Dealing with low rates
With interest rates at low levels with a threat of rising, these are difficult and frustrating times for savers. Still, for those willing to look “outside the box” there are vehicles that provide an attractive stream of income with acceptable risks.
One asset class I’ve previously mentioned includes preferred stocks, which have done well. There is another asset class that I like.
Bank-loan funds, also called floating-rate funds, invest in loans made by banks to corporations, most of which are unrated or rated below investment grade. Because the loan rates “float,” their interest rate resets every few months and is linked to the London Interbank Offered Rate (called LIBOR). For that reason investors look at bank-loan funds and other adjustable-rate securities as short-term vehicles that do not have the interest-rate risk of long-term bonds.
In a rising-rate environment bank-loan funds can and will raise their monthly dividends. That, together with their attractive yields today, makes them worth a closer look.
What are the risks? There are two. First, nearly all the loans in the funds are below investment grade (read “junk bonds”). That means the ability of the borrower to pay is more closely tied to the economy than to the level of interest rates. They would not do well in a recession. Still, because most loans are senior and secured, recovery in the event of a default would be higher than with other loans.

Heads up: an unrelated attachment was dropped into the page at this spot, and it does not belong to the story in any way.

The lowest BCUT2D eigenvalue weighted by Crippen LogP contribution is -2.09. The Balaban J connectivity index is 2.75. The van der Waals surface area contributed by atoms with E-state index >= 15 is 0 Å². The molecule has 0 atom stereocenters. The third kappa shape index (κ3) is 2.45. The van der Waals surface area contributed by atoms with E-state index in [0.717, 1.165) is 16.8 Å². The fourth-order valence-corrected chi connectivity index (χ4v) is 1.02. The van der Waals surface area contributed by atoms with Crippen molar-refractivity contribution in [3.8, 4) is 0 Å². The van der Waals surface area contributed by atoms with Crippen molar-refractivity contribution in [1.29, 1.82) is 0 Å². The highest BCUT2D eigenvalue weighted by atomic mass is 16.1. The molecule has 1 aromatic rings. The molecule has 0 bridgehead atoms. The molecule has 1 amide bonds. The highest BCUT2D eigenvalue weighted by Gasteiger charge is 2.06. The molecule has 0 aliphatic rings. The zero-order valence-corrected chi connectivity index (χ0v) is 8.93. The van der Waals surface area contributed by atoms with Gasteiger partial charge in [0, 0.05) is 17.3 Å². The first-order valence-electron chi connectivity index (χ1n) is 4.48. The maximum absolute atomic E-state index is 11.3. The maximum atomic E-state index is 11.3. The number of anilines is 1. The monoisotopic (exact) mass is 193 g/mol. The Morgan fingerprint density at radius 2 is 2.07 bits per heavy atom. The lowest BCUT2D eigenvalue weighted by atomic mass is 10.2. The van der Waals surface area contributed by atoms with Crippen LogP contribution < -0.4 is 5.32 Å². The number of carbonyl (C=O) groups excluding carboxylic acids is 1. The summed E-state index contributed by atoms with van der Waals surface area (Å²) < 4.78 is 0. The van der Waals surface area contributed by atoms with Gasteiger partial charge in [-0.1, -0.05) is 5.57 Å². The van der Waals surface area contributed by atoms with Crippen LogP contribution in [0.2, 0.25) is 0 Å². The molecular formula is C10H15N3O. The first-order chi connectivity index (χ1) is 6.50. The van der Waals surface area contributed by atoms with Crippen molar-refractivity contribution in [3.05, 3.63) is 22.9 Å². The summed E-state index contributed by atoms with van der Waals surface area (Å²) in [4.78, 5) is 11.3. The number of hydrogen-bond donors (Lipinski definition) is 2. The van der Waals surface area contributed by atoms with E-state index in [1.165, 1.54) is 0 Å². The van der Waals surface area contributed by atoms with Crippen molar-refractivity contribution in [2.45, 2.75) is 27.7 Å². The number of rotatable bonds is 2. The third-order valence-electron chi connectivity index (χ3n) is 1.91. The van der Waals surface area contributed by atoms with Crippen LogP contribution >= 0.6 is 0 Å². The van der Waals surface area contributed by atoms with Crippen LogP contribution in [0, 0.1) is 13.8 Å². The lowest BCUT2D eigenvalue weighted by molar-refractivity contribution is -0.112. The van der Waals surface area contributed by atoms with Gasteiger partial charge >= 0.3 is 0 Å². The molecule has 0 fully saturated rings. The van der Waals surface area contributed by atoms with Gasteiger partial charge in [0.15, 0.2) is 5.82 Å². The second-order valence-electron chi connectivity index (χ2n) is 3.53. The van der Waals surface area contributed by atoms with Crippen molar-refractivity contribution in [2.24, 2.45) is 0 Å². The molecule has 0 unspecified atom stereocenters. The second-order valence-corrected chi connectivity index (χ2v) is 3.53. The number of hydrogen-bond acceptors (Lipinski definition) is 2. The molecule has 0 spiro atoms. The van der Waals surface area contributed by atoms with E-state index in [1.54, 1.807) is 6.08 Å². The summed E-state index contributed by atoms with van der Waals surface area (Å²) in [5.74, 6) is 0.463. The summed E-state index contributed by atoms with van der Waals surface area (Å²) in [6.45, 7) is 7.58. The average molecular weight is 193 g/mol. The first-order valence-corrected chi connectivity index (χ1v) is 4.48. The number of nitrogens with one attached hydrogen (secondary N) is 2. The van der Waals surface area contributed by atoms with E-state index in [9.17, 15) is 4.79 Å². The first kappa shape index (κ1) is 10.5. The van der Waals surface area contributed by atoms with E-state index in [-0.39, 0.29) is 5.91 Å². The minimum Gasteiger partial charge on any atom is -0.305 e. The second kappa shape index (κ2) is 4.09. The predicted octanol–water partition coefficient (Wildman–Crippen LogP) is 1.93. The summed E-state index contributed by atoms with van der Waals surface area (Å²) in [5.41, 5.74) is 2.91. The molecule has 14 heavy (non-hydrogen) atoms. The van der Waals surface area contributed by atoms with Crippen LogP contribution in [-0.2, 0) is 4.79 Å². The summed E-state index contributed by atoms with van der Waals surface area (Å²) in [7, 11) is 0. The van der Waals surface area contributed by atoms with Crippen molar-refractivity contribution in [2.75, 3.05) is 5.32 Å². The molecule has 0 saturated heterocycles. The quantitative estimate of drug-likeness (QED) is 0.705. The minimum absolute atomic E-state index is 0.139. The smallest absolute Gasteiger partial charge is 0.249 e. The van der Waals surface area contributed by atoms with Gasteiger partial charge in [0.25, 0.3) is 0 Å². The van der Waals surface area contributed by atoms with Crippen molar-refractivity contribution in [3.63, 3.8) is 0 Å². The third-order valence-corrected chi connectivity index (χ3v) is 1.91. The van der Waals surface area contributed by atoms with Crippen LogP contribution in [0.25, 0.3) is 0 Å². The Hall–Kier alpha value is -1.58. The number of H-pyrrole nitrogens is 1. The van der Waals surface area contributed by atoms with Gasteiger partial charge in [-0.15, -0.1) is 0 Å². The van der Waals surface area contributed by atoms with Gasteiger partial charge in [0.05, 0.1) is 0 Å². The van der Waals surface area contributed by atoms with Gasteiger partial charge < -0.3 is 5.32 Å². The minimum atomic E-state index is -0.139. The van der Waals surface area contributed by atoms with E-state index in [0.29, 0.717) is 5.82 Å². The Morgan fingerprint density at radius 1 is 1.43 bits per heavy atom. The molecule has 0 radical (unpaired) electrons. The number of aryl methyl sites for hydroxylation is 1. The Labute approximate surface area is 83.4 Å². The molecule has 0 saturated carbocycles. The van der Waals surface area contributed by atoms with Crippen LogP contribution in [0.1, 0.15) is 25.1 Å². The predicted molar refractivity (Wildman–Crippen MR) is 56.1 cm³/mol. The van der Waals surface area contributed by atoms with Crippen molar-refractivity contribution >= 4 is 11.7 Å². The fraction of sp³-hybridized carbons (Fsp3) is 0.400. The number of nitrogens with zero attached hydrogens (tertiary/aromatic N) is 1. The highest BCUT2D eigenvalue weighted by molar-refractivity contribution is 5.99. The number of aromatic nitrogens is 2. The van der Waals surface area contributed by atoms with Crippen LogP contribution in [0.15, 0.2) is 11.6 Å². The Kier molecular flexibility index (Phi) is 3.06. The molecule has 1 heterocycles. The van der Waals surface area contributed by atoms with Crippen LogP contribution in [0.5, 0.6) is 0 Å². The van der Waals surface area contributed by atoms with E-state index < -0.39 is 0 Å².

The second risk comes from the use of leverage. The funds use some borrowed money to purchase additional loans. That’s fine under normal conditions and enables the funds to pay more to investors, but they suffered during the financial crisis, as did virtually every investment. For that reason, these funds bear watching. They do best when the economy is strong.
My favorite bank-loan ETF is PowerShares Senior Loan Portfolio (BKLN). Although I expect rates to remain low for quite some time, it’s comforting to hold some securities that will benefit when rates begin to rise. After all, that day will come. It’s not a matter of “if,” it’s a matter of “when.”
David Vomund is an Incline Village-based fee-only money manager. Information is found at http://www.VomundInvestments.com or by calling 775-832-8555. Clients hold the positions mentioned in this article. Past performance does not guarantee future results. Consult your financial advisor before purchasing any security.
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